A feudal and isolated California


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Link here. It is very clear that politically California is increasingly isolating itself from the rest of the country. From the article:

Today California is returning to its outlier roots, defying many of the political trends that define most of the country. Rather than adjust to changing conditions, the state seems determined to go it alone as a bastion of progressivism. Some Californians, going farther out on a limb, have proposed separating from the rest of the country entirely; a ballot measure on that proposition has been proposed for 2018.

This shift to outpost of modern-day progressivism has been developing for years but was markedly evident in November. As the rest of America trended to the right, electing Republicans at the congressional and local levels in impressive numbers, California has moved farther left, accounting for virtually all of the net popular vote margin for Hillary Clinton. Today the GOP is all but non-existent in the most populated parts of the state, and the legislature has a supermajority of Democrats in both houses. In many cases, including last year’s Senate race, no Republicans even got on the November ballot.

The article goes on to note the number of ways California also differs from the rest of the country in matters of policy. Sadly for California, those policy differences are not to its long term advantage. As I read I was reminded of New York and how, during the 1960s and 1970s when the politics there were completely controlled by leftwing Democrats, the state’s dominate position in the nation’s economy collapsed and New York became looked at as a poor neighbor, unable to pay its bills even as industry and private sector fled the state. I expect the same to happen in California in the coming years.

16 comments

  • wayne

    Victor Davis Hanson
    “Insights from Mexifornia”
    Brian Lamb talks to VDH 2003
    https://youtu.be/egn3kp2mI5w
    (12:41)

  • Orion314

    The Democratic party is nothing more than an insane suicide pact , and CA is a fine example

  • Des

    California had the second fastest growing economy in 2015, Oregon was the fastest growing. http://247wallst.com/special-report/2016/06/16/states-with-the-fastest-and-slowest-growing-economies-2/3/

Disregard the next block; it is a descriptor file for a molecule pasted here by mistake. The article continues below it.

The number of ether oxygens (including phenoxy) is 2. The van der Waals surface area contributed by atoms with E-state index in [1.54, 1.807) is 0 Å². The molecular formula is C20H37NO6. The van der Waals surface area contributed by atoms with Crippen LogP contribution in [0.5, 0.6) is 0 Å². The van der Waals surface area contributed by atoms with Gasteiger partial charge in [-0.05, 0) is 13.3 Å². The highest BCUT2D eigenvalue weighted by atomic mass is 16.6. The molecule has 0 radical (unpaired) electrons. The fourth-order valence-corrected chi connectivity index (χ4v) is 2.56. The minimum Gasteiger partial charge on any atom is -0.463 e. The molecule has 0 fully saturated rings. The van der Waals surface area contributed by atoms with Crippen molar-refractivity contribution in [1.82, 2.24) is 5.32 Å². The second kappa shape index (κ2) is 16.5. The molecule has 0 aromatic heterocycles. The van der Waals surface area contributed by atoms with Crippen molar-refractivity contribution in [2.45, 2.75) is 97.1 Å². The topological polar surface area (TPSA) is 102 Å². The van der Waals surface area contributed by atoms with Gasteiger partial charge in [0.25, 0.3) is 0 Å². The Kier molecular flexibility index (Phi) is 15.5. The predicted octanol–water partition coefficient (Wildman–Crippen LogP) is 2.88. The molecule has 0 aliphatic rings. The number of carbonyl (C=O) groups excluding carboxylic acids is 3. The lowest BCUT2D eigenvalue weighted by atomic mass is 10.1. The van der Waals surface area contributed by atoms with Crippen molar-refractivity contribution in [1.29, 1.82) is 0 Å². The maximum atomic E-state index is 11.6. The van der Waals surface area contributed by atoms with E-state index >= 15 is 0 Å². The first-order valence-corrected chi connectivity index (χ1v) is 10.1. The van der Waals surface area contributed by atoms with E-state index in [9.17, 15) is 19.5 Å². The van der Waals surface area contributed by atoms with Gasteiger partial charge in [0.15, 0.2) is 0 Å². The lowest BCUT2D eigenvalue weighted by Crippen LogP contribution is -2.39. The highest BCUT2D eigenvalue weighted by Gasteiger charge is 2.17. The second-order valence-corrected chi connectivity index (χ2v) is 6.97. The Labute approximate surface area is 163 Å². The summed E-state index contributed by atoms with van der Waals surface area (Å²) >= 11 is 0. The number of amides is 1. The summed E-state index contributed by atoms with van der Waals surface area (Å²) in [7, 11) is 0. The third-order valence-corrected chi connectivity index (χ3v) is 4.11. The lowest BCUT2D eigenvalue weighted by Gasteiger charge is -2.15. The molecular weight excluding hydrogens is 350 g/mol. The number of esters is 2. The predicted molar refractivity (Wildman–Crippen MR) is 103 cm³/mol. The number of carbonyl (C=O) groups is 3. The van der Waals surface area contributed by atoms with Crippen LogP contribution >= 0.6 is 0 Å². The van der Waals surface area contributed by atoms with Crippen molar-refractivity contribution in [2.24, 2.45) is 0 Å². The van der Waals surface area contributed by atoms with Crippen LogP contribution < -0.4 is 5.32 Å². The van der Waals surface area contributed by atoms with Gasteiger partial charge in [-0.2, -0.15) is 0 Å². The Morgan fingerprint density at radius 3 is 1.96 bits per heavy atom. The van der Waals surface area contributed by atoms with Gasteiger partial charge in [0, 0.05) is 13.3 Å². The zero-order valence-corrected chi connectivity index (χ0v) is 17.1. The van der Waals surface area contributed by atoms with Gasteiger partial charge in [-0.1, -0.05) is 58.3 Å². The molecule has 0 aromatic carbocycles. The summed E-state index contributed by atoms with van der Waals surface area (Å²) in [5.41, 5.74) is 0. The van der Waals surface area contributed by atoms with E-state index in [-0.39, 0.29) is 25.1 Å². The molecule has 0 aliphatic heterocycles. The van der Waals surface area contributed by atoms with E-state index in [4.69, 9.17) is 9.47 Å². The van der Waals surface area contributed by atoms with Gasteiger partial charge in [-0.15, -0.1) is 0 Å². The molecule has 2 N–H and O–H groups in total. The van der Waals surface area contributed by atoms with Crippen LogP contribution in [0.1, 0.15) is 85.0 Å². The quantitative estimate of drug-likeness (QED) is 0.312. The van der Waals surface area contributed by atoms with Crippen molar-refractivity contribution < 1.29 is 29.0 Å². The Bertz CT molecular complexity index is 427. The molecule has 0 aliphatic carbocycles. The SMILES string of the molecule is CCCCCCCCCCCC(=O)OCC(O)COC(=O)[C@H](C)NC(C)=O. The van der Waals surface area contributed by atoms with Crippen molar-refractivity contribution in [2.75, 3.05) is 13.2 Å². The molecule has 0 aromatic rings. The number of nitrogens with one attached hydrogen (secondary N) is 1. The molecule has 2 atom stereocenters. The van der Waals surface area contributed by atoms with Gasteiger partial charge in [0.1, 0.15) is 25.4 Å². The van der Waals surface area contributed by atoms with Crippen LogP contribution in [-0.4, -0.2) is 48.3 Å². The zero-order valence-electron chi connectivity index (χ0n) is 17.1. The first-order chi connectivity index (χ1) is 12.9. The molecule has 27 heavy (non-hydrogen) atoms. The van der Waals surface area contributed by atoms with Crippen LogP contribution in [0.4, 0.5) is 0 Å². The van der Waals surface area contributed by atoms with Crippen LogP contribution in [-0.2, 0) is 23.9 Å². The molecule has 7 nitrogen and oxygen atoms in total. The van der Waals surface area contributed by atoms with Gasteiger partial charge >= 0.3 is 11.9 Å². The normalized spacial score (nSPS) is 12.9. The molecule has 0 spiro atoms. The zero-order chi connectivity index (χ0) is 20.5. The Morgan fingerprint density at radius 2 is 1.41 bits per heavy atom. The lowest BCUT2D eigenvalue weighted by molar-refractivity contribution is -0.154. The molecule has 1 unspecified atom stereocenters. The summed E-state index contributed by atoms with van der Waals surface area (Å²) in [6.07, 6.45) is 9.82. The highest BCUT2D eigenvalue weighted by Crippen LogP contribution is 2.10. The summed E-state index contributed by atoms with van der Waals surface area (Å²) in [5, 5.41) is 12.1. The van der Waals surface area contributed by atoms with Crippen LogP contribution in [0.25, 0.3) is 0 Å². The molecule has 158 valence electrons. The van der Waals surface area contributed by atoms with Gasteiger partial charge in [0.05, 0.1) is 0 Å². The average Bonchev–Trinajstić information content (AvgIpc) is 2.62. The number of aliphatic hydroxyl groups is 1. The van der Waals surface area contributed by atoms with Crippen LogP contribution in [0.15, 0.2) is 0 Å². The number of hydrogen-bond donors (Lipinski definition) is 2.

• Des: I don’t think you read the article I provided a link to. That article recognized California’s recent growth, but it also took a closer look, and noted that it is very concentrated in one sector and one region, which appears to be prospering while the rest of the state is suffering badly. I expect that concentrated growth to fade with time, based on consequences of the leftwing regulatory policies the state government is imposing. I saw that happen in New York. I saw it in East Europe and Russia, caused by the same policies of the Soviet Union. I saw it in England in the 1970s, for the same reason.

    Socialism and government regulation has the sad reality of sounding great, but always causing misery and then failing in the end.

  • LocalFluff

    Wouldn’t a California secession be great!
    The US would get rid of a hopeless mess, fanatic leftists and Hollywood. Democrats wouldn’t have a chance for the White House ever again. Let them leave, the sooner the better. Just extend the wall to protect against that huge continental Cuba in the west. Sell it to Mexico.

  • Des:

    “California had the second fastest growing economy in 2015, Oregon was the fastest growing”

    Because of all the Californians moving here.

  • wayne

    Blair-
    Good stuff, (and good stuff at the Blog this month!)
    [fyi- it’s 8 degrees at the Bridge today; http://www.mackinacbridge.org/fares-traffic/bridge-cam/%5D

    >Is not the unemployment rate in Cali & Oregon, above “average?” (even with the cooked numbers.)
    >Where do all these folks moving to Oregon, think they are going to live? My friends in Tigard tried to explain to me the “urban growth boundary zones” (or some such zoning “plans” in place) wherein it is extremely costly to build anything on the fringes of greater Portland.

  • pzatchok